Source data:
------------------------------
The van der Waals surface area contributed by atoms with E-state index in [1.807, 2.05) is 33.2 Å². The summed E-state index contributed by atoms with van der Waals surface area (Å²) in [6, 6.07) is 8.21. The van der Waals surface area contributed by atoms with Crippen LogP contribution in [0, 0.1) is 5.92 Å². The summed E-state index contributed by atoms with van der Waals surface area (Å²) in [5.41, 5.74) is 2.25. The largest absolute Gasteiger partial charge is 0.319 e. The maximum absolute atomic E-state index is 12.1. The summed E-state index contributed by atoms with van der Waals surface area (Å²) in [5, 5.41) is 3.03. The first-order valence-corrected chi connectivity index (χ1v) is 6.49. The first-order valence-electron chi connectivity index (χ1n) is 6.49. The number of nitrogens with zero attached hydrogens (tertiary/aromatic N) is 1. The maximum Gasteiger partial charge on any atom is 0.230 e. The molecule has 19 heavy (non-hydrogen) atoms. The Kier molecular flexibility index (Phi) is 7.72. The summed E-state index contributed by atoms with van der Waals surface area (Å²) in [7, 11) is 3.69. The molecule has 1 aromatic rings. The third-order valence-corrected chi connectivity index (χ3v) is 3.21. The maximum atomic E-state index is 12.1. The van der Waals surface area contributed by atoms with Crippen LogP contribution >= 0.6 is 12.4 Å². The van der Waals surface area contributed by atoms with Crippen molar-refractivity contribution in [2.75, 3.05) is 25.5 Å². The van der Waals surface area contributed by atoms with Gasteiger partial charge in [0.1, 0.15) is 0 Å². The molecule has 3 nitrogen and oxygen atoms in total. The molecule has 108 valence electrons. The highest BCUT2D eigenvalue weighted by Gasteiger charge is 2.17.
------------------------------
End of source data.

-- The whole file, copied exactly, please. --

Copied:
The van der Waals surface area contributed by atoms with E-state index in [1.807, 2.05) is 33.2 Å². The summed E-state index contributed by atoms with van der Waals surface area (Å²) in [6, 6.07) is 8.21. The van der Waals surface area contributed by atoms with Crippen LogP contribution in [0, 0.1) is 5.92 Å². The summed E-state index contributed by atoms with van der Waals surface area (Å²) in [5.41, 5.74) is 2.25. The largest absolute Gasteiger partial charge is 0.319 e. The maximum absolute atomic E-state index is 12.1. The summed E-state index contributed by atoms with van der Waals surface area (Å²) in [5, 5.41) is 3.03. The first-order valence-corrected chi connectivity index (χ1v) is 6.49. The first-order valence-electron chi connectivity index (χ1n) is 6.49. The number of nitrogens with zero attached hydrogens (tertiary/aromatic N) is 1. The maximum Gasteiger partial charge on any atom is 0.230 e. The molecule has 19 heavy (non-hydrogen) atoms. The Kier molecular flexibility index (Phi) is 7.72. The summed E-state index contributed by atoms with van der Waals surface area (Å²) in [7, 11) is 3.69. The molecule has 1 aromatic rings. The third-order valence-corrected chi connectivity index (χ3v) is 3.21. The maximum atomic E-state index is 12.1. The van der Waals surface area contributed by atoms with Crippen LogP contribution >= 0.6 is 12.4 Å². The van der Waals surface area contributed by atoms with Crippen molar-refractivity contribution in [2.75, 3.05) is 25.5 Å². The van der Waals surface area contributed by atoms with Gasteiger partial charge in [0.1, 0.15) is 0 Å². The molecule has 3 nitrogen and oxygen atoms in total. The molecule has 108 valence electrons. The highest BCUT2D eigenvalue weighted by Gasteiger charge is 2.17.